The property owners and the City then filed competing motions for summary judgment regarding the propriety of the City's exercise of eminent domain.   The trial court granted the City's motion and denied the property owners' motion and pleas.

The parties proceeded to trial on the property owners' objections to the amounts of the awards.   After these trials, the trial court entered final judgments as to each property owner's compensation.   The property owners each appealed, and this court consolidated the appeals.7

II. Standard of Review

We review a summary judgment de novo.8  A plaintiff is entitled to summary judgment on a cause of action if it conclusively proves all essential elements of the claim.9  When reviewing a summary judgment, we take as true all evidence favorable to the nonmovant, and we indulge every reasonable inference and resolve any doubts in the nonmovant's favor.10

 When both parties move for summary judgment and the trial court grants one motion and denies the other, the reviewing court should review both parties' summary judgment evidence and determine all questions presented.11  The reviewing court should render the judgment that the trial court should have rendered.12

III. The Parties' Arguments

The property owners allege that the condemnation and the Lease are unconstitutional under section 17 of article I of the Texas Constitution because they result in the grant of an unlimited special privilege to a private entity and that the City's actions in condemning the property and executing the Lease were in violation of section 251.001(a)(5) of the Local Government Code because neither action was for a “public purpose.” 13  Specifically, the property owners contend that the condemnation proceedings were not for a public purpose because “the sole reason [for the condemnation proceedings] was to lease [the property] to the Dallas Cowboys under terms that divested the City of its exclusive use and right to manage and control the condemned property for a specific period of at least thirty (30) years.”   They do not challenge the amount of the condemnation awards or assert any irregularity in the condemnation proceedings themselves.

In response, the City asserts that the property owners lack standing to challenge the constitutionality of the Lease.   Alternatively, the City contends that the condemnation was for a public purpose-to acquire land to build a venue project for professional and amateur sporting events-and that the Lease is a lawful means of accomplishing this public purpose under chapter 334 of the Local Government Code, which expressly authorizes municipalities to acquire land for lease as part of a venue project.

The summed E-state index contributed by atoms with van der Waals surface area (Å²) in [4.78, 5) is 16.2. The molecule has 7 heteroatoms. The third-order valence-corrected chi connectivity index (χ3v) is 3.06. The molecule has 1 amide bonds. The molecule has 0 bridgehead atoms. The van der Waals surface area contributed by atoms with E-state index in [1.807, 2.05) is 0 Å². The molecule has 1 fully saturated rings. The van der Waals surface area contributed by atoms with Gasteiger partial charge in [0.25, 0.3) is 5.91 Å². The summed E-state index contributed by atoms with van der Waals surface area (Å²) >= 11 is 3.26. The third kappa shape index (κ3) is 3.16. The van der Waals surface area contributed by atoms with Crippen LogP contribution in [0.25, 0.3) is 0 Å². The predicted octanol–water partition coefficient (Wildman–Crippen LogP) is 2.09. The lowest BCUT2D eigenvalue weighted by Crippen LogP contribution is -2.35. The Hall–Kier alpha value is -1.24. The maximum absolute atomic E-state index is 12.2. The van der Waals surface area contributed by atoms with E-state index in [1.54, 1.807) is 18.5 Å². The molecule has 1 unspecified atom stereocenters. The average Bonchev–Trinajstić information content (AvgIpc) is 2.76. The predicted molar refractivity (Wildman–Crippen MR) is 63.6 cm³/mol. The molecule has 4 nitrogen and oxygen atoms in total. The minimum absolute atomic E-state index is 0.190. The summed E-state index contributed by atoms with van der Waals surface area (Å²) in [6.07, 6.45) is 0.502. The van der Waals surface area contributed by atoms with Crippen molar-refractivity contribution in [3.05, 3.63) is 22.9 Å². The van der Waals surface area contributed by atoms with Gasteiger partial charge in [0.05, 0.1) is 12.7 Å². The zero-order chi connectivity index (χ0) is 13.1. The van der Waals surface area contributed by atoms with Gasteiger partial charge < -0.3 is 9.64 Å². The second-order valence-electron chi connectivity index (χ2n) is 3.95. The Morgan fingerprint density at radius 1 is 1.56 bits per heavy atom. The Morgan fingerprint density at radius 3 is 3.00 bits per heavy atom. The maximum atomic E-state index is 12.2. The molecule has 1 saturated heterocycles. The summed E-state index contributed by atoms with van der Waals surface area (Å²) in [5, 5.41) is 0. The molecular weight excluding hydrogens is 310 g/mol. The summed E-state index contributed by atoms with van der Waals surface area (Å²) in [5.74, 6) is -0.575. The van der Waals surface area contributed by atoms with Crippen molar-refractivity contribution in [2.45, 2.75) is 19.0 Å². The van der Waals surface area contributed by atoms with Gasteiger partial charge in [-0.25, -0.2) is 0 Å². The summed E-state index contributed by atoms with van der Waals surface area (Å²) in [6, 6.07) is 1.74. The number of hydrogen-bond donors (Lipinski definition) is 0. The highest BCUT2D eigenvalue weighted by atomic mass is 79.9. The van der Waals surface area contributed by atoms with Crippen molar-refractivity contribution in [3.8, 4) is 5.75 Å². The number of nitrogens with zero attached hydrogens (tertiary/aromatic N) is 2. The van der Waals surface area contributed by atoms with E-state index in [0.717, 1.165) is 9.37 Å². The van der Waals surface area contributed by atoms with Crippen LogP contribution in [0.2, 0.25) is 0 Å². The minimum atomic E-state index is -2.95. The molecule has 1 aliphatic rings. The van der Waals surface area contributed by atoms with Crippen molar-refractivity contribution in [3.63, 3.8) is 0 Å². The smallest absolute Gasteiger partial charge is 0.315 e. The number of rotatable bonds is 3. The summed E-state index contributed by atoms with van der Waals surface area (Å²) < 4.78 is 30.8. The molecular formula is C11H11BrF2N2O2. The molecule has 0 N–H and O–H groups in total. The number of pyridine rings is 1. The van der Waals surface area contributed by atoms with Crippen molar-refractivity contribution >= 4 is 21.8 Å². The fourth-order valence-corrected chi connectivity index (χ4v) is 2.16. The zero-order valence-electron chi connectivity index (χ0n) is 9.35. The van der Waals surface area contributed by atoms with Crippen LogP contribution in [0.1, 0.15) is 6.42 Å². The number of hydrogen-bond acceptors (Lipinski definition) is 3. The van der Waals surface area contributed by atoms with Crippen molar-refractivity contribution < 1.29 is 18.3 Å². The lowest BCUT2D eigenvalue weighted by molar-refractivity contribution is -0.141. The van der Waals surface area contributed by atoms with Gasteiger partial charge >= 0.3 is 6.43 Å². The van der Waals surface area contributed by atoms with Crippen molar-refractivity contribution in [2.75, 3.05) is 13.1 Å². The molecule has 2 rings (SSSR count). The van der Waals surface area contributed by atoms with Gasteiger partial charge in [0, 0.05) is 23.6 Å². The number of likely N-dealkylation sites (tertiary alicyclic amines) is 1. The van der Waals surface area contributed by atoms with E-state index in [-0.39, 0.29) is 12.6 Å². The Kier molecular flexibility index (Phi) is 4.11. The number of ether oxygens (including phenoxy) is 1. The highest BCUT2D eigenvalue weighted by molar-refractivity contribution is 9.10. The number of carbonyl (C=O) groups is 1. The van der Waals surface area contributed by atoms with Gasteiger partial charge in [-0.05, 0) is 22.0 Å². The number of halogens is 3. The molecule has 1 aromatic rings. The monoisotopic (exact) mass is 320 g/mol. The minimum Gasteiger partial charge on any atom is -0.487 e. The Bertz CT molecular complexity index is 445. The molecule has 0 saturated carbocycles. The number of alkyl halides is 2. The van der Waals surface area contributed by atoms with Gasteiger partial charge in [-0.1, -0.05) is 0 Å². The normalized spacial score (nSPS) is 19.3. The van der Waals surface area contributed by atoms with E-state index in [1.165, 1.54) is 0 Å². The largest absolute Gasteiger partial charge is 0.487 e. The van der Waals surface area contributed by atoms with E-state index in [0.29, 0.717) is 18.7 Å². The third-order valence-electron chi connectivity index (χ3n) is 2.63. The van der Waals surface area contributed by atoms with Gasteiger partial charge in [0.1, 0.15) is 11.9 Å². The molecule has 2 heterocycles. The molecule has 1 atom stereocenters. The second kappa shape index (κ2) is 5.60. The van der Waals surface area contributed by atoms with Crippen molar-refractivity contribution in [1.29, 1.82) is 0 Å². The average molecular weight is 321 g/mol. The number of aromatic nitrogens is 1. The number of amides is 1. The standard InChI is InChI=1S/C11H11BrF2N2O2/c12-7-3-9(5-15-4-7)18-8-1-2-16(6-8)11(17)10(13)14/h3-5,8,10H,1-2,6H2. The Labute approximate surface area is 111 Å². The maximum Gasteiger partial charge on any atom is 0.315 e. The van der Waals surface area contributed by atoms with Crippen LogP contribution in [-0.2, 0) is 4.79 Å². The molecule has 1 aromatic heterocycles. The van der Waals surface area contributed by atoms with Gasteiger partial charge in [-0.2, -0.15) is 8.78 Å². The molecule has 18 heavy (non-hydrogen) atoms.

IV. Analysis

A. Standing

 Before we reach the merits of the parties' arguments, we must address the threshold issue raised by the City regarding standing.14  Specifically, the City asserts that the property owners lack standing to challenge the legality of the Lease because they failed to show any particularized injury resulting from the Lease that is distinct from the Lease's impact on the general public.15  The property owners, however, are not merely challenging the constitutionality of the Lease;  they also assert that it was unconstitutional for the City to condemn their property for the purpose of entering into the Lease.   These two arguments are intertwined.   Because the property owners' interest in the propriety of the proceedings condemning their property is unquestionably distinct from the general public's, we hold that the property owners do have standing to challenge the condemnations of their property based on the theory that the condemnations were for the purpose of leasing the property in violation of the Texas Constitution.16

B. Condemnation

The City's eminent domain power derives from a grant of power by the state legislature.17  Section 251.001(a)(5) of the Local Government Code provides broad authority to the City to condemn private property “for any ․ municipal purpose the governing body considers advisable.” 18  This power is limited in Texas by the requirement in section 17 of article I of the Texas Constitution that,

No person's property shall be taken, damaged or destroyed for or applied to public use without adequate compensation being made, unless by the consent of such person․ 19

“[I]f private property is taken for a purely private purpose, Section 17 is violated.” 20

 Whether a particular use of property constitutes a public use or purpose is a question of law to be decided by the courts.21  In determining this question, however, courts give presumptive effect to legislative declarations that a statutorily authorized use of property is for a public purpose.22  As the Supreme Court of Texas recently stated, “[T]he [legislative] determination of public necessity is presumptively correct, absent proof by the landowner of the [condemning authority's] fraud or proof that the condemning authority acted arbitrarily or capriciously.” 23